A House Government Reform subcommittee investigating the absence of price thresholds in deepwater oil and natural gas leases negotiated in 1998 and 1999 said it has uncovered a "trail of irresponsibility and gross mismanagement" by the Department of Interior that led to the omissions, and an apparent "cover-up" that served to only worsen the problem.

Since March, the House Energy and Resources Subcommittee "has reviewed the documentation surrounding nearly every aspect of the lease creation process...The subcommittee has interviewed individuals intimately familiar with all levels of the lease sale process. What has surfaced is a trail of irresponsibility and gross mismanagement," the House panel reported (see Daily GPI, March 6).

"This investigation has revealed that the problem began in 1995 when the Interior Department promulgated inadequate regulations" that excluded the price thresholds in some deepwater leases. The price caps serve as a benchmark to determine when oil and gas production becomes subject to royalties. Without them, producers who negotiated leases in 1998 and 1999 have been able to escape paying royalties on production up to a certain volume level. The price caps were included in leases that were negotiated in 1996, 1997 and 2000, but not in the 1998 and 1999 leases -- which only compounds the mystery.

"Instead of correcting those regulations, the department applied a series of 'Band-Aids' that never stopped the bleeding. This irresponsible behavior may have culminated in a cover-up by the department that only perpetuated the problem," the subcommittee said. "At best, the Interior Department suffers from a poor management culture. At worst, there is a persisting cover-up with regard to the missing price thresholds," subcommittee staff wrote in a briefing memorandum.

"The department testified, under oath, that nobody noticed the lack of price thresholds until early 2000. The subcommittee staff believes that this is inaccurate. The documents suggest that someone noticed the problem and unsuccessfully attempted to fix it," the briefing memo further said.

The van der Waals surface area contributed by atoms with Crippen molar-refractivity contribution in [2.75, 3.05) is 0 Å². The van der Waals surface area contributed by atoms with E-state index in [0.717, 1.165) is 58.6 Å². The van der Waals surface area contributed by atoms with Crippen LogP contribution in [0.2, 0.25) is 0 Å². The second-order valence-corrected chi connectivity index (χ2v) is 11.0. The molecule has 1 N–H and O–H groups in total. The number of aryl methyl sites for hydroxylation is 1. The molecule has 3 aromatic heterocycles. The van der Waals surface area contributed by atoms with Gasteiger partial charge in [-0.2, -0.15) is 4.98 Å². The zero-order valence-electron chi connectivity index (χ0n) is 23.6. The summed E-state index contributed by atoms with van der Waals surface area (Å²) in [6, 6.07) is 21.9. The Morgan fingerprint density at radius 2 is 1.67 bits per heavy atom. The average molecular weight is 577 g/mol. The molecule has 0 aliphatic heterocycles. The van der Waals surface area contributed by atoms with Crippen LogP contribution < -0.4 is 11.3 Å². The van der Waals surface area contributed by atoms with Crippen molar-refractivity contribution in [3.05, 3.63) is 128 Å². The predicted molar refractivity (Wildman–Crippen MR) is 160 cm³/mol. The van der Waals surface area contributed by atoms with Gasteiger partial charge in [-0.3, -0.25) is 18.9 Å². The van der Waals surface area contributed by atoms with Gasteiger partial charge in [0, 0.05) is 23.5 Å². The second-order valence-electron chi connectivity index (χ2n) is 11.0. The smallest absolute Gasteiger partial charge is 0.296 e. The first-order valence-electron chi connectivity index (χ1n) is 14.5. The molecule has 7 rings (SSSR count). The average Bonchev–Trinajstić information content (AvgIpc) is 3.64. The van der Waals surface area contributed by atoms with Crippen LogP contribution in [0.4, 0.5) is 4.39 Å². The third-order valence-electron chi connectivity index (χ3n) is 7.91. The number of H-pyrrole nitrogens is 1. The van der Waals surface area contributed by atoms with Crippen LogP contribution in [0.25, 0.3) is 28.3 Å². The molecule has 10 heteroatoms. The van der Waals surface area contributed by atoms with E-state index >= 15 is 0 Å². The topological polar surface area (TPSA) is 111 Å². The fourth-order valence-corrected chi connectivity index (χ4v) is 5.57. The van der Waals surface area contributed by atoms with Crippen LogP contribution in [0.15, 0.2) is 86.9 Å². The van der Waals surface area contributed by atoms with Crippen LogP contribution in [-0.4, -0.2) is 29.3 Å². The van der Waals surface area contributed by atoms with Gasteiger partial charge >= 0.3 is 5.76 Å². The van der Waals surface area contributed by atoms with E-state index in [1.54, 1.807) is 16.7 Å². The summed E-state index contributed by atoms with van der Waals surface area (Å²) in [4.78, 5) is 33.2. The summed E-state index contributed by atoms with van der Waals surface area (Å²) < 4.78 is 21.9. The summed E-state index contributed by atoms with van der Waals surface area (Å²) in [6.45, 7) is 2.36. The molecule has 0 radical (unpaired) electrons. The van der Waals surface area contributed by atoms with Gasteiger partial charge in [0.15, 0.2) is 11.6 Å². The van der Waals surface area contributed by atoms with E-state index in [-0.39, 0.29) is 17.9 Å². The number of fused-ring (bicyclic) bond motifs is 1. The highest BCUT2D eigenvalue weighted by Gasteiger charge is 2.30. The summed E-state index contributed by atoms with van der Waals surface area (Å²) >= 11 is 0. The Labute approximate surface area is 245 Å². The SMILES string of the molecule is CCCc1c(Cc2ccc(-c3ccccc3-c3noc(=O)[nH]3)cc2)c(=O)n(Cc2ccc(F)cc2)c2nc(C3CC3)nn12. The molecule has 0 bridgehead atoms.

The Government Accountability Office (GAO) has estimated that these royalty-free leases will cost the federal government upwards of $10 billion in lost revenue, according to the subcommittee. The GAO is carrying out a parallel investigation into the absence of price thresholds in the 1998 and 1999 oil and gas leases, at the request of Sen. Jeff Bingaman of New Mexico, the ranking Democrat on the Senate Energy and Natural Resources Committee.

It's estimated that producers are holding 576 leases that do not contain price caps, and thus are not paying any royalties on certain volumes of oil and production from those deepwater leases.

The subcommittee has scheduled another hearing Wednesday to "ascertain how these egregious errors occurred and who is responsible for them." It has called three existing and former Interior attorneys to testify, as well as executives from Exxon Exploration Co., ConocoPhillips, Kerr-McGee and Chevron. Kerr-McGee is challenging in court Interior's authority to impose price thresholds between 1996 and 2000.

"It is crucial to examine the role of the oil and natural gas producing companies. This includes their interactions with the Interior Department...and whether they ever raised issue with the omission of price thresholds in the final notices of sale and the leases themselves," the House panel said. "Assuredly, the oil and gas companies realized what kind of deal they were getting," the staff subcommittee memo said.

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